It is football's worst kept secret: Harry Redknapp will be the next England manager.
Everyone's favourite wheeler-dealer is the bookies' favourite to succeed Fabio Capello after Euro 2012 and has repeatedly admitted he would take up the offer if it comes.
"Until I get offered the job I wouldn't have a decision to make", winked Harry to his media pals last week, before admitting, "of course, it would be difficult for any Englishman to turn the job down."
The FA has already made the bewildering decision that the next manager should be English, thus ruling out most of the world's strongest candidates. So unless "Big Sam" Allardyce is the chosen one, it looks a dead certainty that Redknapp will get the call.
At this point let me just say I have the utmost respect for Harry Redknapp. As he's so fond of reminding us, he took Tottenham from bottom of the league to the Champions League within 18 months. Redknapp is by far the most successful manager the club has had in my lifetime and it was a joy to watch Spurs hold their own against Europe's best last season, all the while playing highly entertaining - if sometimes tactically naive - attacking football.
That said, I am convinced that Redknapp would offer scant improvement over Fabio Capello.
Sure, the initial performances would probably pick up, with the new boss instilling a fresh sense of optimism and impetus in the squad. The hype would soon become overwhelming with England beating San Marino 3-1 in the qualifiers and the media inevitably declaring us favourites for the World Cup. But after this tired routine the old problems would soon resurface.
A major criticism of England managers over the past decade has been their reluctance to drop big name players regardless of their form. This will not change with Redknapp.
England need someone who is willing to show some faith in the young guns, building a team around the likes of Joe Hart, Phil Jones, Chris Smalling, Tom Cleverley, Jack Wilshere, Danny Welbeck and Daniel Sturridge.
Obviously these youngsters should line up alongside the more experienced players who still perform, like Wayne Rooney and Ashleys Young and Cole. But England must get rid of the aging deadwood such as John Terry, Frank Lampard and Steven Gerrard, who have wasted more than enough chances to prove themselves at major international tournaments.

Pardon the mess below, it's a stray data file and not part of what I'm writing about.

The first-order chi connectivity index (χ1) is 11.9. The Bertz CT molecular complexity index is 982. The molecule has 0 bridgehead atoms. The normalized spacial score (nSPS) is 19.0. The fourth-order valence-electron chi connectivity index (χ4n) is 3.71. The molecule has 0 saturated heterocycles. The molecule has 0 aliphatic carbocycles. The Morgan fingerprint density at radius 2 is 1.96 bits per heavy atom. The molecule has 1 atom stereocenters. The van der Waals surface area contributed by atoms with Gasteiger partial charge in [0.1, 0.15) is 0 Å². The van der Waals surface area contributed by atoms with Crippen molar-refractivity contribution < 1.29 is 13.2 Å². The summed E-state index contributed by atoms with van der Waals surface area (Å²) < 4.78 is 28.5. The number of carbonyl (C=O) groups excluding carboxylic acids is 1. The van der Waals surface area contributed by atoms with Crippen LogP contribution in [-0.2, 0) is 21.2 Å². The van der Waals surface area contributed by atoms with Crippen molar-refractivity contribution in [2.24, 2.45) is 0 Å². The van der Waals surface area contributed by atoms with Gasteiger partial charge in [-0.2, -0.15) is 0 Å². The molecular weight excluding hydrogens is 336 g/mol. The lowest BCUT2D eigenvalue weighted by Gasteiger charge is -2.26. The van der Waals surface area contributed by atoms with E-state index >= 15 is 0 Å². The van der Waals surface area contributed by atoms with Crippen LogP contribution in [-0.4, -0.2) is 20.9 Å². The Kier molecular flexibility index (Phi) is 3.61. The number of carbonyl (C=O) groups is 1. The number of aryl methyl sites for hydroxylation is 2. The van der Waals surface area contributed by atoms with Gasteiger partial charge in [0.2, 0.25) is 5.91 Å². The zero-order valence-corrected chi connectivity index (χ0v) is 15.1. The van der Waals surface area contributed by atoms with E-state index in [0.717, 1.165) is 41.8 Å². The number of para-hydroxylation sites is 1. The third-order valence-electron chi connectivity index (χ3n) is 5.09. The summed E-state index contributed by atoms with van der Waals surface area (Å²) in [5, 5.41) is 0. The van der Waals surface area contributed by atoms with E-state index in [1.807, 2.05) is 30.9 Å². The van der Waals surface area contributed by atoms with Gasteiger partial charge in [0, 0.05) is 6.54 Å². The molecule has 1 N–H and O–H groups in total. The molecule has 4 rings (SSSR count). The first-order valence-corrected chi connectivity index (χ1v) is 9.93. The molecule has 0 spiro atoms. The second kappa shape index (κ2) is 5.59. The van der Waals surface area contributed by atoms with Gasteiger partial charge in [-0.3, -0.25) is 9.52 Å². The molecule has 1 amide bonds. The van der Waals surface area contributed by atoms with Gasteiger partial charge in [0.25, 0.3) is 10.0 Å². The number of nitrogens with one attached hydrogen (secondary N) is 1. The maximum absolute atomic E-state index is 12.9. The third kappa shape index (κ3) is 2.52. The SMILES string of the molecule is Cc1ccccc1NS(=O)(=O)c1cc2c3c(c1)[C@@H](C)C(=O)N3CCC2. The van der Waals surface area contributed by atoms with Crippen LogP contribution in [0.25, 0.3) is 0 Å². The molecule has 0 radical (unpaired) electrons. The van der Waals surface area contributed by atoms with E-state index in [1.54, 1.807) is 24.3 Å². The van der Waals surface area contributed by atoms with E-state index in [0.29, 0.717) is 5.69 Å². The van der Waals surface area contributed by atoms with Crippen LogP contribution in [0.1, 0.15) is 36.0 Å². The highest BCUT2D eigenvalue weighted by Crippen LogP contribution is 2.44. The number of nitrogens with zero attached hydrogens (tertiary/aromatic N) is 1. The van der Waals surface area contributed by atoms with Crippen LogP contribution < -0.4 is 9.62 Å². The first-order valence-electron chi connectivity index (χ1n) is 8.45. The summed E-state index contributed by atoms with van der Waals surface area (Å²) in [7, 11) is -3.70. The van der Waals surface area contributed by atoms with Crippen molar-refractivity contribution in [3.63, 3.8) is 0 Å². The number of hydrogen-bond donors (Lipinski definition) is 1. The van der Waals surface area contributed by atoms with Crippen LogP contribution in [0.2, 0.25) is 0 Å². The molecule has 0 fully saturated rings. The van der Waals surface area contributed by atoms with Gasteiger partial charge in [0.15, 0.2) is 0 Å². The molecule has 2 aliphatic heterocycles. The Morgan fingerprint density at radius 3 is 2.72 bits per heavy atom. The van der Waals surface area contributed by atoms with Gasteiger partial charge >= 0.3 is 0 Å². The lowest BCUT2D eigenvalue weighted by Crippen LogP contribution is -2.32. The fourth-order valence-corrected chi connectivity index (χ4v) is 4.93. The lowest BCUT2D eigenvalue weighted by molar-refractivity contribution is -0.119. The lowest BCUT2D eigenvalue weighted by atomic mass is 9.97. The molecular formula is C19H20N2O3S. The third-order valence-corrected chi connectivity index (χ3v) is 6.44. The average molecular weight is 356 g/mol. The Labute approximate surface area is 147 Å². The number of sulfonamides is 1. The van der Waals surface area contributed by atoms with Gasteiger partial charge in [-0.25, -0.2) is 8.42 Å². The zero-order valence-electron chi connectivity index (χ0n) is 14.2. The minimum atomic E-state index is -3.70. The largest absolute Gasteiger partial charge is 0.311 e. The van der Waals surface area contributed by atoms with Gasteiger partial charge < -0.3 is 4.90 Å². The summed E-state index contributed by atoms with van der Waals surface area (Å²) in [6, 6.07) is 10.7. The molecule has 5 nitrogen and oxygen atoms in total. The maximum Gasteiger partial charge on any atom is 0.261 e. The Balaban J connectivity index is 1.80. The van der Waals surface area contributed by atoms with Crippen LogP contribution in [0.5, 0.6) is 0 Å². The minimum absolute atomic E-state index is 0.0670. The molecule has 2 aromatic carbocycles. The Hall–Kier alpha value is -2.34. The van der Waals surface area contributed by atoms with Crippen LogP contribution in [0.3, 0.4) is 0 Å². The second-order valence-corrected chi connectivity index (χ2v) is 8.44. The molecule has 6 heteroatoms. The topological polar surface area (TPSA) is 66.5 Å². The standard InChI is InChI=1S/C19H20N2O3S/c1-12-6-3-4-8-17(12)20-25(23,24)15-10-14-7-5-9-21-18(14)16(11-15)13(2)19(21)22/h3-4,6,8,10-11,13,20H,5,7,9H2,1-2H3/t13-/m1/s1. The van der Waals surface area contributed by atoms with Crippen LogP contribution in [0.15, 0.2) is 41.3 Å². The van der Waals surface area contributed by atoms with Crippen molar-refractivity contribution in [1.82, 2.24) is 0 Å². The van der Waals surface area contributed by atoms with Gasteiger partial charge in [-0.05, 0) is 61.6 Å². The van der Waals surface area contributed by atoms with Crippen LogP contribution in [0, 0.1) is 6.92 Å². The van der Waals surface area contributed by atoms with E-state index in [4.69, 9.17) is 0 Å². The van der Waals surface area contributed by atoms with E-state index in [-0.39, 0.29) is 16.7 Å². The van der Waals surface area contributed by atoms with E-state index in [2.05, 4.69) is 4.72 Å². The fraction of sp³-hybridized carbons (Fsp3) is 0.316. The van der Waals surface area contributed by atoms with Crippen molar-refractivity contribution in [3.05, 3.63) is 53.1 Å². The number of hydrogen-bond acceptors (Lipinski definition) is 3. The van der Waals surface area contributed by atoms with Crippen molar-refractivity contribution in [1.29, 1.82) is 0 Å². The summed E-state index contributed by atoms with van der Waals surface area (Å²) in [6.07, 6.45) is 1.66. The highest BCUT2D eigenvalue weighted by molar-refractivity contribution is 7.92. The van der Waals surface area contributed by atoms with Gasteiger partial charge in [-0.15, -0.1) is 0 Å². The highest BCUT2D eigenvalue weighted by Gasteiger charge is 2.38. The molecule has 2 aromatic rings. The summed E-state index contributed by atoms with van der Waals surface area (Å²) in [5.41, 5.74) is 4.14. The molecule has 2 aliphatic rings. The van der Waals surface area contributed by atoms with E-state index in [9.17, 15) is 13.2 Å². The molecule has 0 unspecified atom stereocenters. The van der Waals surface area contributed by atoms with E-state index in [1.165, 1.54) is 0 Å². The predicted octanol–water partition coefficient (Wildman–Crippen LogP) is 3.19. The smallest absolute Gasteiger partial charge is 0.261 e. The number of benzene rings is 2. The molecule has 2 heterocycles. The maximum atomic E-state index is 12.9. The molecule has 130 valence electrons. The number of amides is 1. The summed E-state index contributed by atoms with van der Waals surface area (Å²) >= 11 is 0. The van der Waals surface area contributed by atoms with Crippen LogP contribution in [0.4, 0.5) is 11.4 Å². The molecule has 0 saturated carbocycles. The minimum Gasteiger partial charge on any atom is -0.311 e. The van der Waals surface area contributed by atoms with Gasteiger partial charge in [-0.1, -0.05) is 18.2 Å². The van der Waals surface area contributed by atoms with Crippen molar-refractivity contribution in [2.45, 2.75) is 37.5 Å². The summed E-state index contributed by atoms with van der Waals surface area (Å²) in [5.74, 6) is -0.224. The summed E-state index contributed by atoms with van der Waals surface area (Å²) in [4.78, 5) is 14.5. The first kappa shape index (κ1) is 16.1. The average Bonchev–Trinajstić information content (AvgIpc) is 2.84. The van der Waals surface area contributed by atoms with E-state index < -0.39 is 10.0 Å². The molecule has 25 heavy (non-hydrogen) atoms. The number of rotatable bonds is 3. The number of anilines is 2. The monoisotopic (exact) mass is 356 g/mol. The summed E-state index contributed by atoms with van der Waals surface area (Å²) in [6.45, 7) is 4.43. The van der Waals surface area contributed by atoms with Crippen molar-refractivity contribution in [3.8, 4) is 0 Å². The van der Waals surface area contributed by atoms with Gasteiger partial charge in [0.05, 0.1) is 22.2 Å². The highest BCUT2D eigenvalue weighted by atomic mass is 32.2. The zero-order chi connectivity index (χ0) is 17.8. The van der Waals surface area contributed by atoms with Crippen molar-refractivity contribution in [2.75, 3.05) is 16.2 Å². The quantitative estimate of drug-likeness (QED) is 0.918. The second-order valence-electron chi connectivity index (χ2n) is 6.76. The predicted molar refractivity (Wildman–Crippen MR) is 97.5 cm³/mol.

Somehow I do not believe Frank Lampard's uncle is the man to make this break from the past.
Redknapp has shown time and again that he favours experience over youth, repeatedly signing the same players at club after club. Consider some of his transfer targets over the past few months: Phil Neville, David Beckham and Joe Cole - "triffic" lads every one of them, but hardly the most inspiring names for a club like Tottenham looking to build for the future.
Is this really a manager who is going to trust a bunch of kids to do his country justice when the stakes are high?
But what of Redknapp's reputation as the great man manager, who with a pat on the shoulder can miraculously restore confidence and help realise a player's full potential?
Sadly this is a popular misconception. Just ask David Bentley, Giovani Dos Santos or Adel Taarabt: for every player he reinvigorates, Redknapp seems to undermine or alienate another. This is not a trait an England manager can afford to possess.
Last season he failed to coax any form whatsoever out of Jermaine Defoe and Peter Crouch - both players he had signed before at Portsmouth - and the pair scored a pitiful four league goals apiece. This was the main reason Spurs failed to seal another top-four finish.
Frustratingly for Tottenham fans, while their forwards were continuously misfiring, the one striker Harry let go was scoring by the bucket load at Sunderland and then Aston Villa.
Despite him being Tottenham's top scorer in the 2008-09 season, Redknapp sold Darren Bent, a player he once compared unfavourably with his wife Sandra, at a loss for just £10 million. Redknapp, who is all too guilty of favouritism, clearly didn't recognise the ability of a prolific goalscorer whose prise tag shot up to £24 million just 18 months later.
I won't even delve into Redknapp's famous disregard for tactics, but his past record merits close scrutiny. Is a man who only has one FA Cup trophy to show for 28 years of football management really capable of transforming a mediocre England side into world champions?
This is not an argument that many want to hear. A columnist in the Sun, Redknapp enjoys a cosy relationship with the media. While Arsene Wenger is roundly mocked you will be hard-pressed to find any piece of sustained criticism of Redknapp in the mainstream sports press.
The pissed up "En-ger-land" brigade will love him too. After the aloofness of Fabio Capello there is a general consensus among fans that England need a proper, old school, indigenous manager - as if all that's standing between us and World Cup glory is a coach who sounds like an extra from a Guy Ritchie film: "Uncle 'Arry will sort them slaags aahht."
The truth is England simply do not have enough players of the supreme quality that Spain and Germany possess. The job is a poisoned chalice, as even Redknapp himself has admitted.
It would be a fun ride and Redknapp might restore a bit of spirit and character to the England team, but don't expect him to win the World Cup anytime soon.
It would require a miracle worker to get England playing as well as Spain. To misquote Monty Python, Redknapp's not the Messiah, he's a fackin' football manager.